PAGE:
Animal-assisted therapy offers hope and healing to patients at Phoenix Children’s
The Animal-Assisted Therapy Program at Phoenix Children’s brings just the right attention small patients need to feel more loved and comfortable at a hospital—all while improving their physical and mental conditions.
Phoenix Children’s Animal Assisted Therapy Program (AAT) currently has 36 volunteer therapy animals, including 34 dogs and two cats, all registered with Pet Partners or similar professional organizations, plus two full-time employed facility dog handlers and their specially trained dogs. When staff recognizes an opportunity to use animal-assisted therapy to benefit a patient, they enter a request just like an X-ray or a lab test. Then a coordinator matches a patient with the best therapy animal for the job and sends a team to the patient’s room with goals for a visit.
Courtesy of Phoenix Children’s Foundation
Mary Lou Jennings, Animal-Assisted Therapy Program Coordinator at Phoenix Children’s, remembers meeting a child and her family in the hallway who remembered the joy one of their therapy animals gave her.
“How wonderful is it that all a young patient can remember is ‘yeah, I was in the hospital, but they had dogs,’ She’s not scared of the hospital. It wasn’t a frightening experience. It’s not anything that she’s going to carry around for the rest of her life. That is huge!” she says.
Jennings says there’s lots of research that having touch or eye contact makes a difference in a patient’s experience. And if you can have something like pet therapy that stimulates a patient’s brain in a different way to think about something other than their current state—it improves a patient’s ability to cope.
Unique Human-Animal Bonds
Jennings says the human-animal bond is strong and something many people have before they walk through hospital doors. Whether they had a pet at any time during their life or not, they’re coming into a very stressful environment and usually perk right up when they see a friendly animal.
“I think if you can engage people in conversation about what life is like at home, you have an opportunity to establish rapport and then try to normalize their environment here with an animal,” she says.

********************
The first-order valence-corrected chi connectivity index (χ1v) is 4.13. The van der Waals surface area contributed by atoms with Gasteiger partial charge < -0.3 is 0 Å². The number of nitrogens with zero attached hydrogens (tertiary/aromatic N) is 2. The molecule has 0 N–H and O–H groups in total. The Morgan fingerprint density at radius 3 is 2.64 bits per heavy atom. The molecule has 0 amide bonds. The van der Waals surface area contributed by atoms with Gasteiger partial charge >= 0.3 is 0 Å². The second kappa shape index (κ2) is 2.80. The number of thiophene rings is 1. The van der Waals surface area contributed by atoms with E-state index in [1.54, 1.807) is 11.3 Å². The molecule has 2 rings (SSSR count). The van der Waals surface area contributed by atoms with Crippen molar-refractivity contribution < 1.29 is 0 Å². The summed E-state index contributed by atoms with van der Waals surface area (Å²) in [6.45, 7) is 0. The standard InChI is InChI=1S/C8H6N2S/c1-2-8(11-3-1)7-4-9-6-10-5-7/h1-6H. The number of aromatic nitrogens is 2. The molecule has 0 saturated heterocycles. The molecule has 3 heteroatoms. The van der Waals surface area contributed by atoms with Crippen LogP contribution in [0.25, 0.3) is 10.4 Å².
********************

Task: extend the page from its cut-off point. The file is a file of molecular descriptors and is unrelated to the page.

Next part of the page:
The Animal-Assisted Therapy Program at Phoenix Children’s directly serves about 1,000 patients per month, and includes several parts:
- Volunteer AAT program — teams visit patients, families, and staff to help improve mood and provide distraction and motivation.
- Facility dog program — featuring Gertie and Checkers, two female black Labradors, plus two full-time dog handlers, is more targeted and individualized, serving between five and eight patients per day per animal.
- Virtual programming — broadcast via a closed-circuit TV system that can reach all patients, allowing kids to interact by phone with therapy-dog teams.
Animal-assisted therapy can offer patients in isolation a stop at the doorway, with a wave or trick in the hall from the volunteer therapy animal teams or provide a break for patients who may be waiting for surgery. The full-time facility dog teams have schedules that help create the opportunity for long-term relationships, which makes a big difference for patients who are on long-term stays. Animal-assisted therapy can even help infants who have come out of the NICU and need developmental help, by offering them sensory and tactile stimulation.
“We’ve provided training for our volunteer teams to be very involved and close with our patients, allowing the dog or cat to be with them on the bed,” Jennings says. “They’re very close and targeted in what they’re doing — which is not something many hospital programs do. A lot of them, because they don’t have the staff to train their volunteers, must do therapy dog visits in lobbies or common areas with all four feet on the floor — a different sort of interaction — whereas ours is more therapeutically based.”